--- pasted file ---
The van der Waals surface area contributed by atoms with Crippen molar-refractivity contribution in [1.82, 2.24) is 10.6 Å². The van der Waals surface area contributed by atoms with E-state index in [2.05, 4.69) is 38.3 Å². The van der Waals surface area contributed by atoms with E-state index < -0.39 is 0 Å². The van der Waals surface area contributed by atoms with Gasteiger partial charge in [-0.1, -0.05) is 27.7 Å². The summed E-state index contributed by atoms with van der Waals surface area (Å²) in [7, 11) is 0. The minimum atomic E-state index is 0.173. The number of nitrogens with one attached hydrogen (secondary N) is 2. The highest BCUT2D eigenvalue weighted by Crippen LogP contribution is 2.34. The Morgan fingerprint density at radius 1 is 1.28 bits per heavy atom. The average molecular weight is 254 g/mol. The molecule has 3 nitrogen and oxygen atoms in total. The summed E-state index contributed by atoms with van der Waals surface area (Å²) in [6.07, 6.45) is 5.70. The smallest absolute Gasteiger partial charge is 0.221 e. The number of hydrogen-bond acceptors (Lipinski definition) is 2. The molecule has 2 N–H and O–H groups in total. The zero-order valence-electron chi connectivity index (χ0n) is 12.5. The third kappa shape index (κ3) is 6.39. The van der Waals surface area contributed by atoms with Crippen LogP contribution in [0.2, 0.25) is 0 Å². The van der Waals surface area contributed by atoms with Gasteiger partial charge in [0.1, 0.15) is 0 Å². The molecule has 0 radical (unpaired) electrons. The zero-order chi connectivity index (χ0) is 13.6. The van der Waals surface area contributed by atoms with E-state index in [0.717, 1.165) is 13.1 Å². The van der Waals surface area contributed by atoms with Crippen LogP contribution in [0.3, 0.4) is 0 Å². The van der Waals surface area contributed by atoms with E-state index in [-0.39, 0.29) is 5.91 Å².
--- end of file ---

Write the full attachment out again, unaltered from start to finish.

The van der Waals surface area contributed by atoms with Crippen molar-refractivity contribution in [1.82, 2.24) is 10.6 Å². The van der Waals surface area contributed by atoms with E-state index in [2.05, 4.69) is 38.3 Å². The van der Waals surface area contributed by atoms with E-state index < -0.39 is 0 Å². The van der Waals surface area contributed by atoms with Gasteiger partial charge in [-0.1, -0.05) is 27.7 Å². The summed E-state index contributed by atoms with van der Waals surface area (Å²) in [7, 11) is 0. The minimum atomic E-state index is 0.173. The number of nitrogens with one attached hydrogen (secondary N) is 2. The highest BCUT2D eigenvalue weighted by Crippen LogP contribution is 2.34. The Morgan fingerprint density at radius 1 is 1.28 bits per heavy atom. The average molecular weight is 254 g/mol. The molecule has 3 nitrogen and oxygen atoms in total. The summed E-state index contributed by atoms with van der Waals surface area (Å²) in [6.07, 6.45) is 5.70. The smallest absolute Gasteiger partial charge is 0.221 e. The number of hydrogen-bond acceptors (Lipinski definition) is 2. The molecule has 2 N–H and O–H groups in total. The zero-order valence-electron chi connectivity index (χ0n) is 12.5. The third kappa shape index (κ3) is 6.39. The van der Waals surface area contributed by atoms with Crippen LogP contribution in [0.2, 0.25) is 0 Å². The van der Waals surface area contributed by atoms with Gasteiger partial charge in [0.1, 0.15) is 0 Å². The molecule has 0 radical (unpaired) electrons. The zero-order chi connectivity index (χ0) is 13.6. The van der Waals surface area contributed by atoms with E-state index in [0.717, 1.165) is 13.1 Å². The van der Waals surface area contributed by atoms with Crippen LogP contribution in [0.3, 0.4) is 0 Å². The van der Waals surface area contributed by atoms with E-state index in [-0.39, 0.29) is 5.91 Å².